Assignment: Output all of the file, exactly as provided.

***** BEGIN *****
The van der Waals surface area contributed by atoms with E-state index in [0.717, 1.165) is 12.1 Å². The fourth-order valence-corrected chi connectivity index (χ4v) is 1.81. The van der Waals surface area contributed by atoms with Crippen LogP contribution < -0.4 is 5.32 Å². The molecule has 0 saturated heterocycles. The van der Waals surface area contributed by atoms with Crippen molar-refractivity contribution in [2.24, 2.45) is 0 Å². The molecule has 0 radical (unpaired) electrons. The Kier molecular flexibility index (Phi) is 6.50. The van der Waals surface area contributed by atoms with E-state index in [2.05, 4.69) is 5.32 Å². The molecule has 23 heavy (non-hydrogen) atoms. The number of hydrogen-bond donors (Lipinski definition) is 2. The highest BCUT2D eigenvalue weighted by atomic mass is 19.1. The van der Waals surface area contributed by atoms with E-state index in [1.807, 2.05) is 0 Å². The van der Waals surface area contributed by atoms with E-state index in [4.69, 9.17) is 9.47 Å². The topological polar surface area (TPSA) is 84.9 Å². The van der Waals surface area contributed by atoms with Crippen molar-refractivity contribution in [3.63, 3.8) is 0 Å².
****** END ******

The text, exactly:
The van der Waals surface area contributed by atoms with E-state index in [0.717, 1.165) is 12.1 Å². The fourth-order valence-corrected chi connectivity index (χ4v) is 1.81. The van der Waals surface area contributed by atoms with Crippen LogP contribution < -0.4 is 5.32 Å². The molecule has 0 saturated heterocycles. The van der Waals surface area contributed by atoms with Crippen molar-refractivity contribution in [2.24, 2.45) is 0 Å². The molecule has 0 radical (unpaired) electrons. The Kier molecular flexibility index (Phi) is 6.50. The van der Waals surface area contributed by atoms with E-state index in [2.05, 4.69) is 5.32 Å². The molecule has 23 heavy (non-hydrogen) atoms. The number of hydrogen-bond donors (Lipinski definition) is 2. The highest BCUT2D eigenvalue weighted by atomic mass is 19.1. The van der Waals surface area contributed by atoms with E-state index in [1.807, 2.05) is 0 Å². The van der Waals surface area contributed by atoms with E-state index in [4.69, 9.17) is 9.47 Å². The topological polar surface area (TPSA) is 84.9 Å². The van der Waals surface area contributed by atoms with Crippen molar-refractivity contribution in [3.63, 3.8) is 0 Å².